It's Thursday and thus time, once again, for the weekly mortgage rate survey from Freddie Mac.  News organizations and even some bond market strategists (sadly) rely on Freddie's weekly update for a sense of mortgage rate movement.  That's why an overwhelming majority of the new mortgage rate articles on any given week come out on Thursdays.

Unfortunately, the unified onslaught of news coverage adds unjustified credibility to what is at best stale information.  This creates uncomfortable conversations for loan originators and their clients who ask why their recently quoted rate isn't any lower.  After all, today's rates are at all-time lows, right?!


And that's not just a halfhearted "wrong" due to some technicality or tricky math.  Today's rates are actually and unequivocally not even close to those seen on August 4th or thereabouts.  Are they low?  Sure!  Are they under 3% for top tier scenarios?  Absolutely.  But whereas today's going rate for top tier clients at aggressively priced lenders is under 2.9, it was easily under 2.8 in early August.  More importantly--perhaps MOST importantly when we're talking about the week-over-week change--the average lender has been quoting HIGHER rates compared to last week.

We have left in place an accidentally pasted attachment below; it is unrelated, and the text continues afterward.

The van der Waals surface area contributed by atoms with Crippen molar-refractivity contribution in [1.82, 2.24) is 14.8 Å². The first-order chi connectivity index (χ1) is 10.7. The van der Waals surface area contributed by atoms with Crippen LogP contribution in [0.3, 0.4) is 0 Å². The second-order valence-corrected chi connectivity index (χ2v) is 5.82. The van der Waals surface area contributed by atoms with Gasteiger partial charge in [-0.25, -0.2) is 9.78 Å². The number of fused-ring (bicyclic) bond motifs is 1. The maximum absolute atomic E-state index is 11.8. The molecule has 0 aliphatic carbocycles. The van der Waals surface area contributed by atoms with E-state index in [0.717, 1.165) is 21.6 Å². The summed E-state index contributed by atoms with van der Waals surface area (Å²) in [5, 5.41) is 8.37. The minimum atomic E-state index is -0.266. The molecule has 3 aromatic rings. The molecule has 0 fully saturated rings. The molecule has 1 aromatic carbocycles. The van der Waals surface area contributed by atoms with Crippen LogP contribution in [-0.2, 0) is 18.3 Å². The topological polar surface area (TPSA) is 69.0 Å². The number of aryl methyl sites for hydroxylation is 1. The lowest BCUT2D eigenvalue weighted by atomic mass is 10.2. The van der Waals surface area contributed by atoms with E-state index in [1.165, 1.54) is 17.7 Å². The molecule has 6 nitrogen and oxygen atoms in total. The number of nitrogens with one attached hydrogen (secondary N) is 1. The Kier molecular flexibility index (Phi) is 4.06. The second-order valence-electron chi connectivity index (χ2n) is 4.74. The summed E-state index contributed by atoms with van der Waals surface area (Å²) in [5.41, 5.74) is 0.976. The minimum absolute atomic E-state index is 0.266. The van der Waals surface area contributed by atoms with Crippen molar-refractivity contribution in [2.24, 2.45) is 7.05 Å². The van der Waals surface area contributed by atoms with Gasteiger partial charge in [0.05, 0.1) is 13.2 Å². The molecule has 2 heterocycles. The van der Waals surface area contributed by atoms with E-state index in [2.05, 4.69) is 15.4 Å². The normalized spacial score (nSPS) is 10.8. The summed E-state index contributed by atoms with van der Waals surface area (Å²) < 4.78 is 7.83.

How is Freddie getting it so wrong?  With respect to this week versus last, the answer is simple.  Freddie's survey mostly reflects mortgage rates on Monday's and Tuesdays.  Last week's best rates didn't hit until Wednesday and Thursday. 

As far as the discrepancy between this week's numbers and those seen in early August, that's anyone's guess.  Here's mine: Freddie's survey goes out to a wide variety of originators.  A large enough portion of respondents must be in the cohort of originators who are slow to change rates with the rest of the market.  Those originators truly may be quoting lower rates today versus early August, but they are the exception to the rule.

Bottom line, the average lender has slightly higher rates today versus last week, and obviously higher rates versus early August.